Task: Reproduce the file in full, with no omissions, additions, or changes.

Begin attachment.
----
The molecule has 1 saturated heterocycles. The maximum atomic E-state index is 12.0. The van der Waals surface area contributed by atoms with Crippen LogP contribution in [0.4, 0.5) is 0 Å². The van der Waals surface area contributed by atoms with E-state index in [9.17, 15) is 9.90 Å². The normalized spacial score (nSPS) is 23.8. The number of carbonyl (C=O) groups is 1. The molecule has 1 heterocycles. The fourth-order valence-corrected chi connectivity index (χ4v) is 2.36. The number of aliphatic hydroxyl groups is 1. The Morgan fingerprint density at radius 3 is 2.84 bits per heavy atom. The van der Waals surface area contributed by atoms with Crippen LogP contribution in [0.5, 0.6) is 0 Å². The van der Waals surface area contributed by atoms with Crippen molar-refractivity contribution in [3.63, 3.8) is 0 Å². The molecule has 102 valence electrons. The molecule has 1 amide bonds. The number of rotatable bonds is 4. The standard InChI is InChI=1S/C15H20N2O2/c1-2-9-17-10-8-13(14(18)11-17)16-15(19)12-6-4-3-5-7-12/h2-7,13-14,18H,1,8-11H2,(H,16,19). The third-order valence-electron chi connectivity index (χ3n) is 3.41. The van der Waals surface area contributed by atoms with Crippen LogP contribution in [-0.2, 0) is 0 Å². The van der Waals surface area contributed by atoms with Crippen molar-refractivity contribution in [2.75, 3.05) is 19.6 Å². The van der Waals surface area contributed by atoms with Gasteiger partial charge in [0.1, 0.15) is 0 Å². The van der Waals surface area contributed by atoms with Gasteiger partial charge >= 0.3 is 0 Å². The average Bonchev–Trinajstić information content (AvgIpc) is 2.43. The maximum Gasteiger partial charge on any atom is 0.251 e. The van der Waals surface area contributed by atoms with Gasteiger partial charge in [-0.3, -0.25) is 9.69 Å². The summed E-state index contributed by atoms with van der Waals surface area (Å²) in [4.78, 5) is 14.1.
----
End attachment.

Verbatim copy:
The molecule has 1 saturated heterocycles. The maximum atomic E-state index is 12.0. The van der Waals surface area contributed by atoms with Crippen LogP contribution in [0.4, 0.5) is 0 Å². The van der Waals surface area contributed by atoms with E-state index in [9.17, 15) is 9.90 Å². The normalized spacial score (nSPS) is 23.8. The number of carbonyl (C=O) groups is 1. The molecule has 1 heterocycles. The fourth-order valence-corrected chi connectivity index (χ4v) is 2.36. The number of aliphatic hydroxyl groups is 1. The Morgan fingerprint density at radius 3 is 2.84 bits per heavy atom. The van der Waals surface area contributed by atoms with Crippen LogP contribution in [0.5, 0.6) is 0 Å². The van der Waals surface area contributed by atoms with Crippen molar-refractivity contribution in [3.63, 3.8) is 0 Å². The molecule has 102 valence electrons. The molecule has 1 amide bonds. The number of rotatable bonds is 4. The standard InChI is InChI=1S/C15H20N2O2/c1-2-9-17-10-8-13(14(18)11-17)16-15(19)12-6-4-3-5-7-12/h2-7,13-14,18H,1,8-11H2,(H,16,19). The third-order valence-electron chi connectivity index (χ3n) is 3.41. The van der Waals surface area contributed by atoms with Crippen LogP contribution in [-0.2, 0) is 0 Å². The van der Waals surface area contributed by atoms with Crippen molar-refractivity contribution in [2.75, 3.05) is 19.6 Å². The van der Waals surface area contributed by atoms with Gasteiger partial charge in [0.1, 0.15) is 0 Å². The van der Waals surface area contributed by atoms with Gasteiger partial charge >= 0.3 is 0 Å². The average Bonchev–Trinajstić information content (AvgIpc) is 2.43. The maximum Gasteiger partial charge on any atom is 0.251 e. The van der Waals surface area contributed by atoms with Gasteiger partial charge in [-0.3, -0.25) is 9.69 Å². The summed E-state index contributed by atoms with van der Waals surface area (Å²) in [4.78, 5) is 14.1.